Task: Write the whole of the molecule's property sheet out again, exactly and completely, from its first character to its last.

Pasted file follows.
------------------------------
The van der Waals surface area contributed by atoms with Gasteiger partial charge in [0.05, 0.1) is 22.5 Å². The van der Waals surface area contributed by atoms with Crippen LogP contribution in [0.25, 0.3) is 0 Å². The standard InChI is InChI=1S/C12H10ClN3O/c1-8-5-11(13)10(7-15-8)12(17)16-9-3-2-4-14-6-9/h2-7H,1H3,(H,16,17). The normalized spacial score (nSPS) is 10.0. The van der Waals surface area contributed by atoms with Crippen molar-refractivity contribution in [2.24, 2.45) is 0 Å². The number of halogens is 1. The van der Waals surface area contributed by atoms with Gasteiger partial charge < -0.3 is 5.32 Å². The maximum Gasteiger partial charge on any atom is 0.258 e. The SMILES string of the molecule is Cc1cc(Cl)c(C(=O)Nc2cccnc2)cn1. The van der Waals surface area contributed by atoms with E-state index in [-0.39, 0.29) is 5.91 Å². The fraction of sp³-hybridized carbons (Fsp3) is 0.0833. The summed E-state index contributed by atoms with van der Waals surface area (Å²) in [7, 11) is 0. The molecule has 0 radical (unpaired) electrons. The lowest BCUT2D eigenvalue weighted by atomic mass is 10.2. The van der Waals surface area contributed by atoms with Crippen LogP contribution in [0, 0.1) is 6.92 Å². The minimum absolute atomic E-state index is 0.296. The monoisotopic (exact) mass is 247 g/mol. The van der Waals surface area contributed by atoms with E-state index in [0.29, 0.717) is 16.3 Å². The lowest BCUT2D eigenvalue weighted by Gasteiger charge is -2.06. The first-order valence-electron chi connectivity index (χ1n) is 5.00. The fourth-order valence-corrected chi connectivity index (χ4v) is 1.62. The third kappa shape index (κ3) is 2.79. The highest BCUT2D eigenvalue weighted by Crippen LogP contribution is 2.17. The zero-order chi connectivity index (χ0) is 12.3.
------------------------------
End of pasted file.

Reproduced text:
The van der Waals surface area contributed by atoms with Gasteiger partial charge in [0.05, 0.1) is 22.5 Å². The van der Waals surface area contributed by atoms with Crippen LogP contribution in [0.25, 0.3) is 0 Å². The standard InChI is InChI=1S/C12H10ClN3O/c1-8-5-11(13)10(7-15-8)12(17)16-9-3-2-4-14-6-9/h2-7H,1H3,(H,16,17). The normalized spacial score (nSPS) is 10.0. The van der Waals surface area contributed by atoms with Crippen molar-refractivity contribution in [2.24, 2.45) is 0 Å². The number of halogens is 1. The van der Waals surface area contributed by atoms with Gasteiger partial charge < -0.3 is 5.32 Å². The maximum Gasteiger partial charge on any atom is 0.258 e. The SMILES string of the molecule is Cc1cc(Cl)c(C(=O)Nc2cccnc2)cn1. The van der Waals surface area contributed by atoms with E-state index in [-0.39, 0.29) is 5.91 Å². The fraction of sp³-hybridized carbons (Fsp3) is 0.0833. The summed E-state index contributed by atoms with van der Waals surface area (Å²) in [7, 11) is 0. The molecule has 0 radical (unpaired) electrons. The lowest BCUT2D eigenvalue weighted by atomic mass is 10.2. The van der Waals surface area contributed by atoms with Crippen LogP contribution in [0, 0.1) is 6.92 Å². The minimum absolute atomic E-state index is 0.296. The monoisotopic (exact) mass is 247 g/mol. The van der Waals surface area contributed by atoms with E-state index in [0.29, 0.717) is 16.3 Å². The lowest BCUT2D eigenvalue weighted by Gasteiger charge is -2.06. The first-order valence-electron chi connectivity index (χ1n) is 5.00. The fourth-order valence-corrected chi connectivity index (χ4v) is 1.62. The third kappa shape index (κ3) is 2.79. The highest BCUT2D eigenvalue weighted by Crippen LogP contribution is 2.17. The zero-order chi connectivity index (χ0) is 12.3.